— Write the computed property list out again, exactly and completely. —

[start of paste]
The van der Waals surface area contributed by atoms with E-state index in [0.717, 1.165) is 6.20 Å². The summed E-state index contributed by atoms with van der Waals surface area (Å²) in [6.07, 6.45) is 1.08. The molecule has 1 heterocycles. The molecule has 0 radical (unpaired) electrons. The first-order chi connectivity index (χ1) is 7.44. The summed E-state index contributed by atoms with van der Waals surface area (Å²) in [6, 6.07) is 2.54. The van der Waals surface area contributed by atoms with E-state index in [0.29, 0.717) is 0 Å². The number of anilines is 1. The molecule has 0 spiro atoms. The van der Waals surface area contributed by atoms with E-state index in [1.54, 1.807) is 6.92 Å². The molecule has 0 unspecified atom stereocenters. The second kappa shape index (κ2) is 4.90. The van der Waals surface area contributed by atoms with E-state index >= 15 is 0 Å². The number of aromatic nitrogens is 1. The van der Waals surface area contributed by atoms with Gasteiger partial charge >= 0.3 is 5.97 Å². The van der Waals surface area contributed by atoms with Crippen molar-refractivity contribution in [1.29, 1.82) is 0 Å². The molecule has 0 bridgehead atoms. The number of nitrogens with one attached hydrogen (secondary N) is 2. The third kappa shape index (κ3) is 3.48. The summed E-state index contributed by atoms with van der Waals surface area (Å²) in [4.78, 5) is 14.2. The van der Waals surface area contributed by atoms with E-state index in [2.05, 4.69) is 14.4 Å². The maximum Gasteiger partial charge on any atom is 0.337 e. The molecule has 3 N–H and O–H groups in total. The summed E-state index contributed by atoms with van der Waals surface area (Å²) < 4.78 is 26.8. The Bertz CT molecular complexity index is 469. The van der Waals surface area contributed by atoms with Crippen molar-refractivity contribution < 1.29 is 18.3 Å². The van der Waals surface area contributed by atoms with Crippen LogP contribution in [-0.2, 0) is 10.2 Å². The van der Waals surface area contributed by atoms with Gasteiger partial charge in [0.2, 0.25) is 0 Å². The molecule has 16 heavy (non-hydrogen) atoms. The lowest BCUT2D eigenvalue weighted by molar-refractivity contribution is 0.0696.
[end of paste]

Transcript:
The van der Waals surface area contributed by atoms with E-state index in [0.717, 1.165) is 6.20 Å². The summed E-state index contributed by atoms with van der Waals surface area (Å²) in [6.07, 6.45) is 1.08. The molecule has 1 heterocycles. The molecule has 0 radical (unpaired) electrons. The first-order chi connectivity index (χ1) is 7.44. The summed E-state index contributed by atoms with van der Waals surface area (Å²) in [6, 6.07) is 2.54. The van der Waals surface area contributed by atoms with E-state index in [0.29, 0.717) is 0 Å². The number of anilines is 1. The molecule has 0 spiro atoms. The van der Waals surface area contributed by atoms with E-state index in [1.54, 1.807) is 6.92 Å². The molecule has 0 unspecified atom stereocenters. The second kappa shape index (κ2) is 4.90. The van der Waals surface area contributed by atoms with E-state index >= 15 is 0 Å². The number of aromatic nitrogens is 1. The van der Waals surface area contributed by atoms with Gasteiger partial charge >= 0.3 is 5.97 Å². The van der Waals surface area contributed by atoms with Crippen molar-refractivity contribution in [1.29, 1.82) is 0 Å². The molecule has 0 bridgehead atoms. The number of nitrogens with one attached hydrogen (secondary N) is 2. The third kappa shape index (κ3) is 3.48. The summed E-state index contributed by atoms with van der Waals surface area (Å²) in [4.78, 5) is 14.2. The van der Waals surface area contributed by atoms with E-state index in [2.05, 4.69) is 14.4 Å². The maximum Gasteiger partial charge on any atom is 0.337 e. The molecule has 3 N–H and O–H groups in total. The summed E-state index contributed by atoms with van der Waals surface area (Å²) < 4.78 is 26.8. The Bertz CT molecular complexity index is 469. The van der Waals surface area contributed by atoms with Crippen molar-refractivity contribution < 1.29 is 18.3 Å². The van der Waals surface area contributed by atoms with Crippen LogP contribution in [-0.2, 0) is 10.2 Å². The van der Waals surface area contributed by atoms with Gasteiger partial charge in [0.2, 0.25) is 0 Å². The molecule has 16 heavy (non-hydrogen) atoms. The lowest BCUT2D eigenvalue weighted by molar-refractivity contribution is 0.0696.